Animal rights activists estimate that more than 100,000 dolphins, porpoises and small whales are killed worldwide every year.
Much higher numbers are to be expected, but the dimensions cannot be estimated precisely, said Sandra Altherr, biologist and scientific director at the animal protection organization Pro Wildlife. "It's a black box." Pro Wildlife has worked with Whale and Dolphin Conservation (WDC) to develop a new analysis of dolphin catches.
Exploitation of dolphins and small whales is increasing
The report "Small Cetaceans - Even Bigger Problems" evaluates 250 studies and other sources. Accordingly, the situation for dolphins and small whales has become even worse in recent years. The hunting of the animals is driving some populations to the brink of extinction, animal protection organizations said. The exploitation of dolphins and small whales has continued to increase in recent years.
Dismembered dolphins for bait
The report gives various reasons for this: Firstly, dolphins replace the lack of fish as a meal in certain poorer regions. On the other hand, dolphins are increasingly used as fishing bait, especially in commercial fisheries. The dismembered carcasses are said to attract sharks and catfish. In the past, dolphins that were caught as bycatch in fishing nets were primarily used for this purpose.
“However, targeted hunting has increasingly developed for this practice in recent years,” said Nicola Hodgins, WDC dolphin expert. In some areas, the market value of dolphins as bait even exceeds their value as food. According to information, around 15,000 dolphins and small whales are killed in Peru every year, and almost 10,000 in Ghana.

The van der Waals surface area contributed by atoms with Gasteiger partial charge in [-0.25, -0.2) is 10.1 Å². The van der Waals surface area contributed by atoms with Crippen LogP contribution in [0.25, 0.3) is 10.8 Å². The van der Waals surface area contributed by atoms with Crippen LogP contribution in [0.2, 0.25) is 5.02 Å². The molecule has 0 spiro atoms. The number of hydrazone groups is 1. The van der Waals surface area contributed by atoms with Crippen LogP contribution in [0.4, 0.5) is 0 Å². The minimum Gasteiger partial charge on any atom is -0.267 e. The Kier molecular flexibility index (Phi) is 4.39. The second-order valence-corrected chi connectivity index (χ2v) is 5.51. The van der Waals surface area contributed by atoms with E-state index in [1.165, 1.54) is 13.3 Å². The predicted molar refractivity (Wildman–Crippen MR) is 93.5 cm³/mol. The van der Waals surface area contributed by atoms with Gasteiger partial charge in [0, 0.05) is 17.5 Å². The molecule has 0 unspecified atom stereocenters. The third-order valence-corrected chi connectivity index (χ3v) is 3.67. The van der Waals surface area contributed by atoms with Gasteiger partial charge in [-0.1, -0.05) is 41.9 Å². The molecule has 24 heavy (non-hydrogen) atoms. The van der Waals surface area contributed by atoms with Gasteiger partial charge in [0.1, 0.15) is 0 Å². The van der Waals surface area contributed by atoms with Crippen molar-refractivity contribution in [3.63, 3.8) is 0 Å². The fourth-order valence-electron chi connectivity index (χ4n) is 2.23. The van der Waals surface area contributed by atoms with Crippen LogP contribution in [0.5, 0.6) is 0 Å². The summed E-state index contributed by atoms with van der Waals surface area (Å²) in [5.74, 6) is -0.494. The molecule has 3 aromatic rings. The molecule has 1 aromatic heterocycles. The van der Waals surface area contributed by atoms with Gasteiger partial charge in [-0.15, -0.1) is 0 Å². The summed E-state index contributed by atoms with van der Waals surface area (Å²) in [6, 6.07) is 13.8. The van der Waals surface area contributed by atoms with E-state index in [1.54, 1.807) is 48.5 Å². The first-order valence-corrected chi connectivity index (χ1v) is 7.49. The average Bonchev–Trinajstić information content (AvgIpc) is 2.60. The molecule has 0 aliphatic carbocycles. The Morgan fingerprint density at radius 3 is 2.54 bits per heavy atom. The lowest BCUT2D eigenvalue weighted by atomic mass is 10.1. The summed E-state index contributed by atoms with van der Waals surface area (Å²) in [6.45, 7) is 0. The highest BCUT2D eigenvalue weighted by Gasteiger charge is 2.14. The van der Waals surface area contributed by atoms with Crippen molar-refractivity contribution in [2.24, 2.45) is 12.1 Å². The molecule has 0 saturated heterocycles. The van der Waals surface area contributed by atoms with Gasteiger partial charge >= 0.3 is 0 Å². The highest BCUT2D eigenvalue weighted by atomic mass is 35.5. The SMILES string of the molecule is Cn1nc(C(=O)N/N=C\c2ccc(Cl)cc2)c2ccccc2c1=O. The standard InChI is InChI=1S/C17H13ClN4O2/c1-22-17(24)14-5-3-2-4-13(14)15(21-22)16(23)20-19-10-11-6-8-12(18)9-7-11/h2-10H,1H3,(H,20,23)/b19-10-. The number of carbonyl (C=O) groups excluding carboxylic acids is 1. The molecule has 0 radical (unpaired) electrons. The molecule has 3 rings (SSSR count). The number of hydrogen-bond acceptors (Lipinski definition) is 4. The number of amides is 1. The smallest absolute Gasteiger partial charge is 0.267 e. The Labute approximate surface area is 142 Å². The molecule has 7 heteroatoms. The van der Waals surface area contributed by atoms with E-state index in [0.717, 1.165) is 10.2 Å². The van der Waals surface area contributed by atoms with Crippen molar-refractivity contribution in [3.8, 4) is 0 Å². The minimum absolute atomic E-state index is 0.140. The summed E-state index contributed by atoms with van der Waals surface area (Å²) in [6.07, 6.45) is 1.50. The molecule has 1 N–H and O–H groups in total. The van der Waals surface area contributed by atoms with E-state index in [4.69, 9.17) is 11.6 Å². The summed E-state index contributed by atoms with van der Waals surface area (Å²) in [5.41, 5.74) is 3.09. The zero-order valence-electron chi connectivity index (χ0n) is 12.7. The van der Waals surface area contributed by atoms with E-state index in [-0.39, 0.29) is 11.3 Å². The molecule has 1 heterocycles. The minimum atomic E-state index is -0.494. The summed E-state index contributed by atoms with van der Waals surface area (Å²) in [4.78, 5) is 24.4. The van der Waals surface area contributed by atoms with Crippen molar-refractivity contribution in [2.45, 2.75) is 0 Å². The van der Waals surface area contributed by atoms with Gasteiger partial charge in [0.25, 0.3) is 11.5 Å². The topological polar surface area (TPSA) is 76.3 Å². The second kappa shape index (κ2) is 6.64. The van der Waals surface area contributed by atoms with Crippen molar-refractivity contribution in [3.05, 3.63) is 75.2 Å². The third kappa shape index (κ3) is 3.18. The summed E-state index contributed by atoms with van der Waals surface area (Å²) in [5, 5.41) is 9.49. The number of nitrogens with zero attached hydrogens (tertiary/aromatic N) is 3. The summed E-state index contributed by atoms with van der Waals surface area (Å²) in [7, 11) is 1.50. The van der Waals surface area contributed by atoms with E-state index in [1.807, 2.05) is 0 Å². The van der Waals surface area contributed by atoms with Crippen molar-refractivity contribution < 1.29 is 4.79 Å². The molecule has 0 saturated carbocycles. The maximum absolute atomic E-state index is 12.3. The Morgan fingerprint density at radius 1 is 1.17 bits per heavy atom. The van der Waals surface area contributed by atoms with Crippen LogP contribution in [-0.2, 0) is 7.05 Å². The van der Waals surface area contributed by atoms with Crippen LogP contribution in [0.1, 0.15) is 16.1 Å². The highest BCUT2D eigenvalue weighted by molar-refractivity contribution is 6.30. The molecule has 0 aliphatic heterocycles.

Another reason for the increasing killing of dolphins is the overfishing of the world's oceans: fishermen kill the animals in order to eliminate supposed "competitors" for the dwindling fish stocks. “Given the overfished state of the seas, we fear that the killing of dolphins will even increase,” said Altherr.
Situation of river dolphins
According to the report, the situation of river dolphins in the Amazon region is particularly serious. "Every year thousands of these endangered animals are slaughtered unnoticed to serve as bait for pirate fishing," said Altherr. In addition, the oil from the animals, also known as botos, has recently been used to treat corona infections. “We run the risk of losing the Boto completely in the next few decades,” said Altherr.
In addition to Peru and Ghana, the list of countries with the most dolphins and small whales killed includes Nigeria, Brazil, Venezuela, Greenland and Taiwan, it said. In regions such as Indonesia, the Philippines and the Tristao Islands (Guinea), hunting and eating dolphins is a more recent practice.
Animal rights activists are urgently calling for global regulation of the hunting of dolphins and small whales. Coastal states are encouraged to strengthen and better enforce their national legislation. In addition, international agreements and programs must take urgent measures to end illegal hunting and regulate authorized hunting.